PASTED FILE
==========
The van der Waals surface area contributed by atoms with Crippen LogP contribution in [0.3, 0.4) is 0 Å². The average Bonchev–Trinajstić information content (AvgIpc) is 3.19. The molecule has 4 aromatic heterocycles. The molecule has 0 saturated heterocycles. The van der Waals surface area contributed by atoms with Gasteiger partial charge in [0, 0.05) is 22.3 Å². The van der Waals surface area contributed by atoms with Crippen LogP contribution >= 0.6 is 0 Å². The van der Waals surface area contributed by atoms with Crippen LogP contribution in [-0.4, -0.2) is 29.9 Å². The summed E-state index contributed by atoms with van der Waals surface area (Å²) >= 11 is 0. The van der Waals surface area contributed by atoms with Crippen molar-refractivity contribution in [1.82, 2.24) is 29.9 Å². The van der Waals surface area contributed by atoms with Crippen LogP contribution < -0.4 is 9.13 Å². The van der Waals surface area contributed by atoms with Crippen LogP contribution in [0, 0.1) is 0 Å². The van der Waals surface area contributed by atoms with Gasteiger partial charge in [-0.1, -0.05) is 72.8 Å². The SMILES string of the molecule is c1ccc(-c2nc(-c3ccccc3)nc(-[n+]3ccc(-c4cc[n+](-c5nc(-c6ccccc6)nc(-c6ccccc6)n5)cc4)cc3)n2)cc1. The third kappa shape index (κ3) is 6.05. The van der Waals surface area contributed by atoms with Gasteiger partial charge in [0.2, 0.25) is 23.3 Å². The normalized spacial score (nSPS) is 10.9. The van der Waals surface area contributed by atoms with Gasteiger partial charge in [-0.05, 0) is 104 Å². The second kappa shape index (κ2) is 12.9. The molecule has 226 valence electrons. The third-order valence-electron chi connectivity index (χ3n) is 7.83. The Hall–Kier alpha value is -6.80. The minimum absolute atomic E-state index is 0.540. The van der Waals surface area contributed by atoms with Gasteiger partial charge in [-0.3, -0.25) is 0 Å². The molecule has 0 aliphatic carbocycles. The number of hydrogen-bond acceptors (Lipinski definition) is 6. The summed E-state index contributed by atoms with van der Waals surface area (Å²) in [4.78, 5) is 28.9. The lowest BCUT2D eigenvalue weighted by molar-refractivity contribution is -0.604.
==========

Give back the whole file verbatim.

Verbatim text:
The van der Waals surface area contributed by atoms with Crippen LogP contribution in [0.3, 0.4) is 0 Å². The average Bonchev–Trinajstić information content (AvgIpc) is 3.19. The molecule has 4 aromatic heterocycles. The molecule has 0 saturated heterocycles. The van der Waals surface area contributed by atoms with Gasteiger partial charge in [0, 0.05) is 22.3 Å². The van der Waals surface area contributed by atoms with Crippen LogP contribution >= 0.6 is 0 Å². The van der Waals surface area contributed by atoms with Crippen LogP contribution in [-0.4, -0.2) is 29.9 Å². The summed E-state index contributed by atoms with van der Waals surface area (Å²) >= 11 is 0. The van der Waals surface area contributed by atoms with Crippen molar-refractivity contribution in [1.82, 2.24) is 29.9 Å². The van der Waals surface area contributed by atoms with Crippen LogP contribution < -0.4 is 9.13 Å². The van der Waals surface area contributed by atoms with Crippen LogP contribution in [0, 0.1) is 0 Å². The van der Waals surface area contributed by atoms with Gasteiger partial charge in [-0.1, -0.05) is 72.8 Å². The SMILES string of the molecule is c1ccc(-c2nc(-c3ccccc3)nc(-[n+]3ccc(-c4cc[n+](-c5nc(-c6ccccc6)nc(-c6ccccc6)n5)cc4)cc3)n2)cc1. The third kappa shape index (κ3) is 6.05. The van der Waals surface area contributed by atoms with Gasteiger partial charge in [0.2, 0.25) is 23.3 Å². The normalized spacial score (nSPS) is 10.9. The van der Waals surface area contributed by atoms with Gasteiger partial charge in [-0.05, 0) is 104 Å². The second kappa shape index (κ2) is 12.9. The molecule has 226 valence electrons. The third-order valence-electron chi connectivity index (χ3n) is 7.83. The Hall–Kier alpha value is -6.80. The minimum absolute atomic E-state index is 0.540. The van der Waals surface area contributed by atoms with Gasteiger partial charge in [-0.3, -0.25) is 0 Å². The molecule has 0 aliphatic carbocycles. The number of hydrogen-bond acceptors (Lipinski definition) is 6. The summed E-state index contributed by atoms with van der Waals surface area (Å²) in [4.78, 5) is 28.9. The lowest BCUT2D eigenvalue weighted by molar-refractivity contribution is -0.604.